The Queen of Eight

July 1, 2017 at 12:00 pm 4 comments

Such a goofballI took a picture of you near the start of this past school year. In that picture you are smiling and standing a bit awkwardly, not sure what to do with yourself while you waited among your friends. I gave you a hug and a kiss, and you clung to me just a few seconds longer before heading into class.

Fast forward one school year later. I took another photograph. In this one you are by yourself, calmly leaning against a light post and looking second grade sophisticated. You patiently put up with my goodbye hug and “have the best day” kiss on the top of your head. You are unconcerned about the chaos of other kids. You are simply waiting for school to start so you can get to work.
Seriously, look at that girl...

What happened in between those two pictures? Second grade.

Second grade was a school year of great development for you. Your teacher was so impressed with your work ethic he gave you a special role in class as his helper. In that role you learned the value of hard work, how to focus on the task at hand, and how to be a leader. You developed a strong voice to communicate your thoughts with confidence. His comment in your report card said it all:

“Norah is an absolute pleasure to have in class. She is a leader who has a mind of her own, but can still work within the structured environment of our classroom. She has my total trust as a member of our class and as a learner.”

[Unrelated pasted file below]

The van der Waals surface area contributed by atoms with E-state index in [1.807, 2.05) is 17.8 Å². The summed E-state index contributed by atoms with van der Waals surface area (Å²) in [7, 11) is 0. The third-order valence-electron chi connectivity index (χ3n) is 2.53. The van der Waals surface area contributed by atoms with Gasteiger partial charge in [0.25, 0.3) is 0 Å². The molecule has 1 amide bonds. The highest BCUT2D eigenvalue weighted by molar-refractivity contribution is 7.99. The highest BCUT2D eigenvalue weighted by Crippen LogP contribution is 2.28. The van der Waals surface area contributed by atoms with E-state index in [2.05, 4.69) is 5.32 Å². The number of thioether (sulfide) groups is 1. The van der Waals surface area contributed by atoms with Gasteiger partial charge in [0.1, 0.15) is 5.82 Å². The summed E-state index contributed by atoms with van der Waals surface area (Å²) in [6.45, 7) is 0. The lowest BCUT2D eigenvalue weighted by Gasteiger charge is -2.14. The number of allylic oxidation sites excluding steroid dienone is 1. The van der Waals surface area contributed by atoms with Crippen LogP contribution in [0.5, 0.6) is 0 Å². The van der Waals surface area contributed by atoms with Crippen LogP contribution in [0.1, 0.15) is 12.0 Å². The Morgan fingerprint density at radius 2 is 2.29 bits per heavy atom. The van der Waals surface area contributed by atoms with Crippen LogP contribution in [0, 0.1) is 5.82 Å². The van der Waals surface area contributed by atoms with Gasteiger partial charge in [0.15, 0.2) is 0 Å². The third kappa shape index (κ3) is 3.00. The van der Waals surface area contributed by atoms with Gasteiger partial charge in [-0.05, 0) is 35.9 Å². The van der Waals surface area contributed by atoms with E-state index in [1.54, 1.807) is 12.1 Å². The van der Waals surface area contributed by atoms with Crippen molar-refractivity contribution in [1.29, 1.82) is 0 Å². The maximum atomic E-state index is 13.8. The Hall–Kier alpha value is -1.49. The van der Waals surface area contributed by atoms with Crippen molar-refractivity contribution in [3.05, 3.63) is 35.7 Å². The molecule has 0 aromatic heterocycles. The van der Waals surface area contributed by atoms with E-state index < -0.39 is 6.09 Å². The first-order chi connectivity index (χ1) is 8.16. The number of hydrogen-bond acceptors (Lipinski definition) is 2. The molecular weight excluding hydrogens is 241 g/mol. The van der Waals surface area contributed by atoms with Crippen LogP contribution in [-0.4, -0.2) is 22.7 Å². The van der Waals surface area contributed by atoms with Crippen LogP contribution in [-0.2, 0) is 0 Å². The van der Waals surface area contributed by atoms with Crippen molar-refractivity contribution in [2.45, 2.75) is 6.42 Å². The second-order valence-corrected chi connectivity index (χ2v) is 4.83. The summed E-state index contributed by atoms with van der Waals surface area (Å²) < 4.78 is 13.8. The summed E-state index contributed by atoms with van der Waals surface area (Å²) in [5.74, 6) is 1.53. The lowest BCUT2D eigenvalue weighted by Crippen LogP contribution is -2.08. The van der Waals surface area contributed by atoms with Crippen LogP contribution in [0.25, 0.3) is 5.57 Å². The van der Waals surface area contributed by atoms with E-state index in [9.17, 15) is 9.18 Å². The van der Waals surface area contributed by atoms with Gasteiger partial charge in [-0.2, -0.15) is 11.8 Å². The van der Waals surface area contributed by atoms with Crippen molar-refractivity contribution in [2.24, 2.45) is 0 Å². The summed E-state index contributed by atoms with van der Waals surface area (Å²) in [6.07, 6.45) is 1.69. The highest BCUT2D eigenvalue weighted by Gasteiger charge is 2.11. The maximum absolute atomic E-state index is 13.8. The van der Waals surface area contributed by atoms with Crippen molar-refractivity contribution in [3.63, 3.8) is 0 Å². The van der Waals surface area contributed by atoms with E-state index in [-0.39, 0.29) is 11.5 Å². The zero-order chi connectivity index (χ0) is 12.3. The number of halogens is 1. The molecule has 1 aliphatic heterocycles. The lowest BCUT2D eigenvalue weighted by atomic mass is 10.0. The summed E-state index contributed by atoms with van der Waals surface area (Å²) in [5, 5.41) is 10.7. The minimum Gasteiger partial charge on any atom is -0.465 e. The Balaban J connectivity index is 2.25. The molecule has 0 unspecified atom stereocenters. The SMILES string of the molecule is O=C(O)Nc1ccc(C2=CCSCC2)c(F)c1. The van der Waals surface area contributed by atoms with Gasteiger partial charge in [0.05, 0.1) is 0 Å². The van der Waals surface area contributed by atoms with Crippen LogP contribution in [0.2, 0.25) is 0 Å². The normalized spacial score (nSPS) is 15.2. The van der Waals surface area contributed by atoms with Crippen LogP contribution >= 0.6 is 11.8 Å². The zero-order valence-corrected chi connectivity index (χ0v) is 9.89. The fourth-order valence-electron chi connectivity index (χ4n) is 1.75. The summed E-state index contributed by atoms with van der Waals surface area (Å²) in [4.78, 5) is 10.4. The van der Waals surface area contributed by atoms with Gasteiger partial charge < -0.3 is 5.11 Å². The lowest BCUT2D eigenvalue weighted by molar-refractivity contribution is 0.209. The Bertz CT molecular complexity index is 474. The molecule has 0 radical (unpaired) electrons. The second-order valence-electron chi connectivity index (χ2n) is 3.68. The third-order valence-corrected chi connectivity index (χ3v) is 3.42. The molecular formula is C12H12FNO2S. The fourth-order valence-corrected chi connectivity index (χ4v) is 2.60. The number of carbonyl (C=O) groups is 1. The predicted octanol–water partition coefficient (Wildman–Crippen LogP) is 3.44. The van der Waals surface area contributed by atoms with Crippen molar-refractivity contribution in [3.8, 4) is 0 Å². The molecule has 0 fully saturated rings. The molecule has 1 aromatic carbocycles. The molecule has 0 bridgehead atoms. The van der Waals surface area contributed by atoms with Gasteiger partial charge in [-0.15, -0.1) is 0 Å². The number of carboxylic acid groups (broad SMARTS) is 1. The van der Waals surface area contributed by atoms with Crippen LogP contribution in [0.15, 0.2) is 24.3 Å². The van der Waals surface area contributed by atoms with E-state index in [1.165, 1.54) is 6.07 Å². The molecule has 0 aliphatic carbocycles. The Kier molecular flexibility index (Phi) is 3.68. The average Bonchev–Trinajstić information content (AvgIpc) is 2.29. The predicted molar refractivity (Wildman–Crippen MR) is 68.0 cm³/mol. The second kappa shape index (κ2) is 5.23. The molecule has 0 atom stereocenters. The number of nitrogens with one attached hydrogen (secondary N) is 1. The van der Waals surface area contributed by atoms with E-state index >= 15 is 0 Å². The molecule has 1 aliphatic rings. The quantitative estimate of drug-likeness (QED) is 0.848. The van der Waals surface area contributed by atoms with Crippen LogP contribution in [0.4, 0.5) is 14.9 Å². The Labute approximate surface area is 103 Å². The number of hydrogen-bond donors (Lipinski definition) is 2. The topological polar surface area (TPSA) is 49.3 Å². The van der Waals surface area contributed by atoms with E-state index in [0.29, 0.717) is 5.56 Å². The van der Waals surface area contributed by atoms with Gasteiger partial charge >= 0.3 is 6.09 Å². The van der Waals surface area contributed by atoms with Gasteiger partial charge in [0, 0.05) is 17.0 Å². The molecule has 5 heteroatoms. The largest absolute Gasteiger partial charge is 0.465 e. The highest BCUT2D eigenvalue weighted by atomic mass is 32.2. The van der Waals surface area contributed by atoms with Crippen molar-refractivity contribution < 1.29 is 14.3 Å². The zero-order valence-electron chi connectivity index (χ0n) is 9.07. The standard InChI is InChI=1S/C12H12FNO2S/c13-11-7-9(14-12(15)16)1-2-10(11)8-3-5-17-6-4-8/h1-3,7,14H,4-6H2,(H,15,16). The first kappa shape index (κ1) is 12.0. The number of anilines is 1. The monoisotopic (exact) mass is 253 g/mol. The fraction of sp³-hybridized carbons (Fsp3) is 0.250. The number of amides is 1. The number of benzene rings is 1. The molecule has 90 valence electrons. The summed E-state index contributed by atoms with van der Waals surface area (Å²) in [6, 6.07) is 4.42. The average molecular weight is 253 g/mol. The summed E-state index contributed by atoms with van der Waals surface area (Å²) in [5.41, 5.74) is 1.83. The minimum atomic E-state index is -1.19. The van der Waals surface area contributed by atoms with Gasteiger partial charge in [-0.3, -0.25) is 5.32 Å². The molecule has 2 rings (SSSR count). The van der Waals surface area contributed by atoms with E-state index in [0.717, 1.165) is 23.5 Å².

Best actress
That confidence led you to audition and perform in your first school play. For five nights you practiced your lines and we sang your songs together. During the first day of rehearsal your voice was quiet and unsteady and you had no script. But then you wrote down every word you could remember and when it came time to perform in front of the crowd, you stood tall and belted out your lines in that tiny middle school auditorium. You were the best villager in Treasure Island.

I say it was your first school play because when the final performance was over and we were driving away from the school you asked me when you could audition for the next one.

Then something unexpected happened. When we got home you pulled me into your bedroom to speak privately. You thanked me for letting you audition and be a part of the event. You showed me genuine gratitude by telling me how much it meant to you to be given the opportunity to do something so wonderful. It was an amazing display of grace and confidence that would have brought me to tears had your stinky brother not suddenly pounded on the door, demanding to know what was going on. No matter. I will remember that moment forever.

LoveSpeaking of your brother, your relationship with him continues to be a joy to witness. You push his buttons and he pushes yours and together you push mine until the house is suddenly very quiet because I cannot take it anymore. Often your dust-ups have resulted in time-outs that last a little longer than before. I have learned that it’s not the having to sit in a chair during the time-outs that bothers you, it’s the separation from your favorite playmate. After you have endured the agony of apologizing and are free children again, you immediately race off together to your next adventure, the conflict forgotten.